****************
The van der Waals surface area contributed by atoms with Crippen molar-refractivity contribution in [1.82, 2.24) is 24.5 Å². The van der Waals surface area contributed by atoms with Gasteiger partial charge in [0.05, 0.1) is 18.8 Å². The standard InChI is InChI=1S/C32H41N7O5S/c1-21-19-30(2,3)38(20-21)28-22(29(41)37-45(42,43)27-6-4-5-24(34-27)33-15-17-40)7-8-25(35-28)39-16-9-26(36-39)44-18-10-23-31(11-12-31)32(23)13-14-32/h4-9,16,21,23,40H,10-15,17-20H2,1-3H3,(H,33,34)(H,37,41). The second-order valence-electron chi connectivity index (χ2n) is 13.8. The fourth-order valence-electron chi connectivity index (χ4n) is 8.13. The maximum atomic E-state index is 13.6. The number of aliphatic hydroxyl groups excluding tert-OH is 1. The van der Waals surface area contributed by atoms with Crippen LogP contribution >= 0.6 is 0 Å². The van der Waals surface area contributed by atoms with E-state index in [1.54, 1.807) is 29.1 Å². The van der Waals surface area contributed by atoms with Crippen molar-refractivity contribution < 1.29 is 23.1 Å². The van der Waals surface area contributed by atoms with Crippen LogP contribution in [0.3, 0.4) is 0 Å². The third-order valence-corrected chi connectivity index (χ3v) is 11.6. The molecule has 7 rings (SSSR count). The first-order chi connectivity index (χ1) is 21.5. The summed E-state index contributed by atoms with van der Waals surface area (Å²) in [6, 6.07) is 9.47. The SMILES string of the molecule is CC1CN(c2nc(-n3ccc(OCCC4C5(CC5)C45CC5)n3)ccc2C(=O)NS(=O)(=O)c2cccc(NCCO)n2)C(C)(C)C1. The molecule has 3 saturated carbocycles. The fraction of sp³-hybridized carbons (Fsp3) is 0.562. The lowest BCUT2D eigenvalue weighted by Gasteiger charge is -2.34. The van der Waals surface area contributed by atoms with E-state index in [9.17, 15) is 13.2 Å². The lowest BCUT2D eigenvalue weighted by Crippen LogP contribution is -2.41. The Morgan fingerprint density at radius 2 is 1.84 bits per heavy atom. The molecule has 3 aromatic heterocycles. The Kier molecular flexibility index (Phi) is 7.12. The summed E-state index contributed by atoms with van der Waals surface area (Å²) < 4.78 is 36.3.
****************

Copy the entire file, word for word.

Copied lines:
The van der Waals surface area contributed by atoms with Crippen molar-refractivity contribution in [1.82, 2.24) is 24.5 Å². The van der Waals surface area contributed by atoms with Gasteiger partial charge in [0.05, 0.1) is 18.8 Å². The standard InChI is InChI=1S/C32H41N7O5S/c1-21-19-30(2,3)38(20-21)28-22(29(41)37-45(42,43)27-6-4-5-24(34-27)33-15-17-40)7-8-25(35-28)39-16-9-26(36-39)44-18-10-23-31(11-12-31)32(23)13-14-32/h4-9,16,21,23,40H,10-15,17-20H2,1-3H3,(H,33,34)(H,37,41). The second-order valence-electron chi connectivity index (χ2n) is 13.8. The fourth-order valence-electron chi connectivity index (χ4n) is 8.13. The maximum atomic E-state index is 13.6. The number of aliphatic hydroxyl groups excluding tert-OH is 1. The van der Waals surface area contributed by atoms with Crippen LogP contribution >= 0.6 is 0 Å². The van der Waals surface area contributed by atoms with E-state index in [1.54, 1.807) is 29.1 Å². The van der Waals surface area contributed by atoms with Crippen molar-refractivity contribution < 1.29 is 23.1 Å². The van der Waals surface area contributed by atoms with Crippen LogP contribution in [0.3, 0.4) is 0 Å². The third-order valence-corrected chi connectivity index (χ3v) is 11.6. The molecule has 7 rings (SSSR count). The first-order chi connectivity index (χ1) is 21.5. The summed E-state index contributed by atoms with van der Waals surface area (Å²) in [6, 6.07) is 9.47. The SMILES string of the molecule is CC1CN(c2nc(-n3ccc(OCCC4C5(CC5)C45CC5)n3)ccc2C(=O)NS(=O)(=O)c2cccc(NCCO)n2)C(C)(C)C1. The molecule has 3 saturated carbocycles. The fraction of sp³-hybridized carbons (Fsp3) is 0.562. The lowest BCUT2D eigenvalue weighted by Gasteiger charge is -2.34. The van der Waals surface area contributed by atoms with E-state index in [9.17, 15) is 13.2 Å². The lowest BCUT2D eigenvalue weighted by Crippen LogP contribution is -2.41. The Morgan fingerprint density at radius 2 is 1.84 bits per heavy atom. The molecule has 3 aromatic heterocycles. The Kier molecular flexibility index (Phi) is 7.12. The summed E-state index contributed by atoms with van der Waals surface area (Å²) < 4.78 is 36.3.